It’s that time of year again. Kids have gone back to school, parents are back in the routine of “normal”, and schools hold their Open Houses so parents can see how their kid spends his/her day. This is the first year in a while that I have two kids in two different school levels (high school and middle school), so I get to do two Open Houses in two weeks. As compared with having to be in two different schools on the same night, this works for me.
I visited Ryan’s school on Wednesday night and it hit me on multiple levels. It still feels like it was only a little while ago that I was the one in high school, navigating unfamiliar halls for the first time, dealing with kids whose priorities were different from my own (aka, bullies and cliques) and praying that in the sink-or-swim world of academics, I could at least keep my nose above water.
Also, the hero in my latest project is a high school English teacher who writes fiction, so I drank every detail I could gather of the school layout. Public high school in Pennsylvania is SO different from private high school in a converted mansion in Staten Island NY. I can’t say I preferred one over the other; they just are what they are. (Though I have to say, it surprised me to see that Ryan’s HS bore a little resemblance to the school in “Twilight”.)
And then there was the academics. I have to say, I love all his teachers. Well, all the ones I met. I was a little disappointed that the English teacher wasn’t there. Ryan had some issues with English in middle school, and I wanted to make sure the teacher and I were on the same wavelength. Since my mother was a teacher (now retired), I know how vital it is for teachers to be present at these functions, so I can’t imagine what pulled Ryan’s English teacher away for the night. Must’ve been something big.
Each of the teachers I met gave a detailed explanation of what curriculum was covered and what their teaching philosophy was. I didn’t know what to expect so all in all, I was pleasantly surprised.
The real surprise was in finding out that Ryan’s in all honors-weighted courses. If he can keep up with the curriculum level, he could make the National Honors Society. I remember some of my friends belonged to NHS, and I was so jealous, but like I said, it was a struggle for me just to stay above C level. Please don’t ask me about my Law grade in senior year. I’m still so disappointed in myself because for one brief, shining moment, I thought I could be a lawyer. Law is fascinating. It’s like geometry, in that you have to put all the right pieces together to construct an accurate theorem. One wrong piece and the whole thing falls apart. But I digress.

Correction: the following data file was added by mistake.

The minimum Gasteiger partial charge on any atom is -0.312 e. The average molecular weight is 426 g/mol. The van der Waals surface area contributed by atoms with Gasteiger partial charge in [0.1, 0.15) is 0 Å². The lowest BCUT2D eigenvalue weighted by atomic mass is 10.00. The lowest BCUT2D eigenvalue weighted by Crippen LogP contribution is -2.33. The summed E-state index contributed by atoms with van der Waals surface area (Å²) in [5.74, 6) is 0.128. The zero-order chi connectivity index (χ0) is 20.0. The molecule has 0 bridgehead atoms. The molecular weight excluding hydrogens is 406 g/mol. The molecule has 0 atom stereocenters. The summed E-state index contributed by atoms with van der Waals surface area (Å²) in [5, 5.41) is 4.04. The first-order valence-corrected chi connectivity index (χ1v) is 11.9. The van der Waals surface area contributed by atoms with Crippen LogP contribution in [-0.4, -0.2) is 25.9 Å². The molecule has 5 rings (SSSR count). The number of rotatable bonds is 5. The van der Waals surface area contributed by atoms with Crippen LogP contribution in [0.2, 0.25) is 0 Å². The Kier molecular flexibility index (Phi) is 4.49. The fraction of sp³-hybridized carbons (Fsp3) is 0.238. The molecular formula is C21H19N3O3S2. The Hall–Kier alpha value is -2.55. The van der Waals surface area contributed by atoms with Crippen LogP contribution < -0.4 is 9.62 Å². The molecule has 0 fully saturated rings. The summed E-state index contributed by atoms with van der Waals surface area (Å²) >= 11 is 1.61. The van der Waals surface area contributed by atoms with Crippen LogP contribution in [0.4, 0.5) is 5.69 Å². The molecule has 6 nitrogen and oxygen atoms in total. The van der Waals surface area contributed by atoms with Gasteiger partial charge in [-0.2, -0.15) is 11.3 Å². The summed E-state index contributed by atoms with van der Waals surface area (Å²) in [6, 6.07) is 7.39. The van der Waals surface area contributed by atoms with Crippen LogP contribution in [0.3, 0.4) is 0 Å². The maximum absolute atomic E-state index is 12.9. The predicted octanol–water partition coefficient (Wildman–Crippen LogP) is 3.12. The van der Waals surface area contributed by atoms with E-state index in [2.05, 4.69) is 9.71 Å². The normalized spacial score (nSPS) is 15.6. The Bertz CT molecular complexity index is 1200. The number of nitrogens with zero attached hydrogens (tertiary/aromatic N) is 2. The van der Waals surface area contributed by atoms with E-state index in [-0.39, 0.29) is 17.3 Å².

NHS was unattainable for me, but Ryan’s on track for it. I could not be prouder. Somehow I managed to deliver unto this world someone who has the capability of exceeding me. I still can’t figure out how I did that. What did I do right? And can I give it one more try to see if I can do better? (Just kidding, God!) He has the potential to do right, all the things I didn’t. Color me delighted, surprised, and thrilled.
Of course, I fully realize it might not happen. When I started in high school, I was placed in advanced math but after the first semester, it became apparent to all involved that I couldn’t cut the mustard, and I went back to “regular” math. I’m sorry, I’m just not a numbers person. My checkbook looks like a natural disaster. I can’t count to twenty without thinking, “Did I miss something?” So if Ryan gets through this first marking period and we find that the honors course load he’s carrying is too much for him, I’ll still be proud as hell of him because he tried. Yeah, sure, I know Yoda said something about, “Do or do not. There is no try,” but in this case I think we can make an exception. He’s still the best kid he can be, and that matters more than anything else.
Yesterday he mentioned that he “still hasn’t figured out what I want to do”, but I reminded him that he’s a freshman; he doesn’t have to chart a career path yet. I also mentioned that at the Open House, instead of just hanging a flag in the corner in the morning, each room has a television set and every morning, a broadcast team presents the news and annoucements. (A far cry from that scratchy speaker stuff we strained to hear when we were in school!) They’re looking for anchors and technicians, and knowing he loved working the camera in our in-house studio on Take Your Kid to Work Day, I told him he should apply. He surprised me by saying he was thinking about applying to be an anchor. I told him, “If you want some good examples, watch the news tonight.” Can I see my kid being the next Walter Cronkite?
Hell yeah! Go for it! I love you, Ryan!
Addendum, 9 hours later: watch this video by Billy Ray Cyrus. I’m fine right up until the little voice says, “Dada,” and then I lose it every time.